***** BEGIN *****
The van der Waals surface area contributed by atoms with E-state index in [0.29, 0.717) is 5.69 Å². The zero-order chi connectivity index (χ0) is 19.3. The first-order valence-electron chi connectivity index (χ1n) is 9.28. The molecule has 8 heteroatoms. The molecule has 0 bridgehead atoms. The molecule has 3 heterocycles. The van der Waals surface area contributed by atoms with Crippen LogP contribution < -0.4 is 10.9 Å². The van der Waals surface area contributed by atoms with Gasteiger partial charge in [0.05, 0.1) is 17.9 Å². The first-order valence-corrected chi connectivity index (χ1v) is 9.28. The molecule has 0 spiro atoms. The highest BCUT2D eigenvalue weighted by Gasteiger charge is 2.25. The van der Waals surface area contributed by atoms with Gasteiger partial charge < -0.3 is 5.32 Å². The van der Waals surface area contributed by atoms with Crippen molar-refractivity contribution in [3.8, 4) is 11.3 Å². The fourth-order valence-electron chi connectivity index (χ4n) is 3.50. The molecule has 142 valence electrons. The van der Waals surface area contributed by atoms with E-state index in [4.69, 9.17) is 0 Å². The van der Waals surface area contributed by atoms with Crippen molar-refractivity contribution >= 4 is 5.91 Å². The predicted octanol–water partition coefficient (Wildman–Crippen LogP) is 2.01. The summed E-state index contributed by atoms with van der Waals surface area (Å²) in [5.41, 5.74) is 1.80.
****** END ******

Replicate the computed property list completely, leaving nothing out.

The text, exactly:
The van der Waals surface area contributed by atoms with E-state index in [0.29, 0.717) is 5.69 Å². The zero-order chi connectivity index (χ0) is 19.3. The first-order valence-electron chi connectivity index (χ1n) is 9.28. The molecule has 8 heteroatoms. The molecule has 0 bridgehead atoms. The molecule has 3 heterocycles. The van der Waals surface area contributed by atoms with Crippen LogP contribution < -0.4 is 10.9 Å². The van der Waals surface area contributed by atoms with Gasteiger partial charge in [0.05, 0.1) is 17.9 Å². The first-order valence-corrected chi connectivity index (χ1v) is 9.28. The molecule has 0 spiro atoms. The highest BCUT2D eigenvalue weighted by Gasteiger charge is 2.25. The van der Waals surface area contributed by atoms with Gasteiger partial charge < -0.3 is 5.32 Å². The van der Waals surface area contributed by atoms with Crippen molar-refractivity contribution in [3.8, 4) is 11.3 Å². The fourth-order valence-electron chi connectivity index (χ4n) is 3.50. The molecule has 142 valence electrons. The van der Waals surface area contributed by atoms with E-state index in [4.69, 9.17) is 0 Å². The van der Waals surface area contributed by atoms with Crippen molar-refractivity contribution >= 4 is 5.91 Å². The predicted octanol–water partition coefficient (Wildman–Crippen LogP) is 2.01. The summed E-state index contributed by atoms with van der Waals surface area (Å²) in [5.41, 5.74) is 1.80.